Clark vs Allegheny

I just got into both schools via EA and EA II. I’m still waiting on other schools RD, but I’ve had a lot of questions about these schools (and they both gave a good amount of merit), so I wanted to create this thread.

17K annual, 68K total. Total Cost: 47K/year.

Solid location, Worcester is a little rough. But I like Mass, and I like to ski/bike/hike, so it’s not a bad location.

Academically, I like their Geography program. It’s one of the strongest in the nation, and it’s a field I would like to study. I also like the prospect of doing a reduced-tuition accelerated masters degree.

On a side note, I think their architecture is neat.

36K yearly, 144K total. Total Cost: 31K/year.
Great location for outdoorsy activities, although it’s a little flat, and also pretty isolated—both physically and socially.

Academically, I’d probably study the environmental geosciences. A slight downgrade from Geography, since that’s my first choice, but Env. Geo is not a bad choice. I will say that I’m worried about that thesis—even though I do talk about attending graduate school.

I’m also a little worried about the distance from home (Allegheny is 8 hours, Clark is 2).

I am curious though…if I choose to attend Clark, could I possibly appeal and mention the aid I earned at Allegheny? I earned a respectable scholarship at Clark, but I earned Allegheny’s highest-level scholarship (granted, it’s not full tuition, so I’m sure they hand out a good amount of them every year—but it’s still very large, and I’d assume quite respectable to a certain degree).

It is worth mentioning that I could afford these schools with much less of a scholarship then they gave me. I can attend Clark without worrying about about more then 20K of debt. But Allegheny would be debt-free.

For reference, here are a few other schools that I’m waiting to hear back from: UCONN, Syracuse, Dickinson, Gettysburg, Bates, etc. Does “brand name” really matter that much, or will a Clark/Allegheny degree be plenty respected?


My S19 was between Gettysburg and Allegheny. If he went to Allegheny, no loans, but Gettysburg about 20k in loans. He picked Gettysburg.
First, he felt Allegheny was very isolated - the town very small and really far from anywhere. For us it was like a 6 hour drive - Gettysburg 2hr.
He did the overnight and just wasn’t feeling the vibe. For him, the loans was worth going to Gettysburg - the campus, the awesome town and he felt the school was better academically.
He did get merit from Gettysburg and we did try to get a bump, but it didn’t work for us. However, I would definitely go to Clark with your Allegheny offer.

1 Like

I think Clark is well-respected. I know one person who got a Master’s degree from Harvard after graduating from Clark and a film student who had an internship with Ken Burns during her time at Clark.


Both schools are known and respected in their region. Neither is particularly well known outside it. I mention this only because you’re unlikely to find a ton of people who know both well.

If you thought you might want to end up in the Pittsburgh area, you might feel differently than if you’re a New Englander.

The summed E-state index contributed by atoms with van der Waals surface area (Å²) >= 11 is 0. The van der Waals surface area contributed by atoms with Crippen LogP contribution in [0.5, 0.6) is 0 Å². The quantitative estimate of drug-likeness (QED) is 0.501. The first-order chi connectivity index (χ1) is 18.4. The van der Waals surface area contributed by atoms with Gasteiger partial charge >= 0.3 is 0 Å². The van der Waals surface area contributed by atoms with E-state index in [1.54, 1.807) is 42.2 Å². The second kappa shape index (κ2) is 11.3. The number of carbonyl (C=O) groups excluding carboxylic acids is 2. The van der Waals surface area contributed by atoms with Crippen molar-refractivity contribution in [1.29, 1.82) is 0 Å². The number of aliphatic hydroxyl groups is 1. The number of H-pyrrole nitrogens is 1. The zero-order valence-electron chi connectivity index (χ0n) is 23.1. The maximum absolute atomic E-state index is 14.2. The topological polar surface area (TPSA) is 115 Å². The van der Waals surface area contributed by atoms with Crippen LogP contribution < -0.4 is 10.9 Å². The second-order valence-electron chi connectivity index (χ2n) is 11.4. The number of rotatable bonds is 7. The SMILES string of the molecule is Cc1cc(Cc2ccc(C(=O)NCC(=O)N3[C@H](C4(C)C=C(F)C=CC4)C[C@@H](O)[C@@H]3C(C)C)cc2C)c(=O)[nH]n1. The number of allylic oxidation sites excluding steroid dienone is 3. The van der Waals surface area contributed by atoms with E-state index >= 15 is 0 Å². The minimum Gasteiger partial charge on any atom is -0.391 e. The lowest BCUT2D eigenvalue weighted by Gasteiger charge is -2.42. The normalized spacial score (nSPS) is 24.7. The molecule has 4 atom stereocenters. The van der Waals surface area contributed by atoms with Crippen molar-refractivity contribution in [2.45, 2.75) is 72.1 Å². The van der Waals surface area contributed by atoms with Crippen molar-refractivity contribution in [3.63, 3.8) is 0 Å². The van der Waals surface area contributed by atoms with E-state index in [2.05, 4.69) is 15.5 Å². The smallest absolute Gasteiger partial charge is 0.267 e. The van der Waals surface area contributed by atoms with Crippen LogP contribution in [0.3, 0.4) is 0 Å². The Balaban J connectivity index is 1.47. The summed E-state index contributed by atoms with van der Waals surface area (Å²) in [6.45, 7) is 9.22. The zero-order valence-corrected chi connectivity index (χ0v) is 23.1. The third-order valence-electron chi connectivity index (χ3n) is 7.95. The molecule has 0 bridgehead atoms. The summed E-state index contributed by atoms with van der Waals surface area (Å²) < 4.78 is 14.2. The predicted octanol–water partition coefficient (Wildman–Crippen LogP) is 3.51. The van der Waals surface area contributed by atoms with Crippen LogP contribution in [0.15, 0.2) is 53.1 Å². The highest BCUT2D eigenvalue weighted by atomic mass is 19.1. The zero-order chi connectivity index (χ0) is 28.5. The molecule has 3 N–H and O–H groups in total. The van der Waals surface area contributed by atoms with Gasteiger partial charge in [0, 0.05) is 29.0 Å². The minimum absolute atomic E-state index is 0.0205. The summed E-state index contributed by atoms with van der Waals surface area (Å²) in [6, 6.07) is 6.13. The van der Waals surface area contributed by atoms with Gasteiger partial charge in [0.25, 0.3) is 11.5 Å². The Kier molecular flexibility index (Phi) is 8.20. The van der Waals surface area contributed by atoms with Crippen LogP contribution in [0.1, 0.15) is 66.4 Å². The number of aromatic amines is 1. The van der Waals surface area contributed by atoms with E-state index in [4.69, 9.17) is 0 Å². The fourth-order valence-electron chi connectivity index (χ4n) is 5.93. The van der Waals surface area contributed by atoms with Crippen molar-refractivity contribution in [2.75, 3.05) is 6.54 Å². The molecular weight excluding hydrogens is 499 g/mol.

If you can do an accepted student day at both, particularly with an overnight, it might become very clear to you. From the students I know who have attended these schools, they don’t have the same vibe, and this is partly the regional influence.

With that said, 2 very good options!


We loved loved loved Allegheny! It was a serious contender until the end. D also accepted at Gettysburg and Dickinson but Gettysburg was always at the bottom of her list. Personally i don’t think Clark is worth the extra, but you could try getting more from them. Distance did factor in (we are in CT) but it wasn’t a deal breaker. They are very strong in ES, but if you really want Geography, Clark might be better option.

1 Like

I’m pretty sure you can do a geography-heavy program at Allegheny if you want to. They seem to have a robust GIS laboratory, for example. You can definitely ask Clark if they’re willing to match, or come closer to matching, the offer you got from Allegheny; they may or may not budge but it doesn’t hurt to ask. Either school could work well for you, though. I don’t think you should be swayed by intimidation over the thesis; that would actually be your opportunity to do a meaningful, resume-building project in your area of greatest interest, and you’ll get lots of support.

The other schools on your list are very good too, but I don’t know that those “brand names” are worth debt if you can graduate debt-free from Allegheny or possibly Clark. Save the money for grad school, IMHO. Congrats on some nice offers!


I have seen instances where families were able to increase a school’s offer by playing one school off against another. It might or might not work, but it’s worth a try.

I’m wondering what the post College plan is for a degree in Geography? Just asking, and do have a friend who was a geography major. He got his PhD and taught college. Just wondering what your thoughts are.

1 Like

A thing about doing a thesis… Many kids do theirs on something that interests them and is related to jobs they maybe seeking. It really helps in interviews to be able to talk about that. The student demonstrates confidence and competence and the prospective employer gets to see that the student really likes the field.

Of course, the timing or topic may not lend itself to this but wanted to let you know that it sometimes has value beyond academics.


If you prefer Clark, sure, see if they will swing a little more money. Tell that you will attend if they will offer more, if that is true. Remember though that the Allegheny scholarship is bigger in large part due it being a harder sell for a lot of students. Clark has a better location, most would argue. It’s a good school with a good reputation. We thought students were friendly and genuine.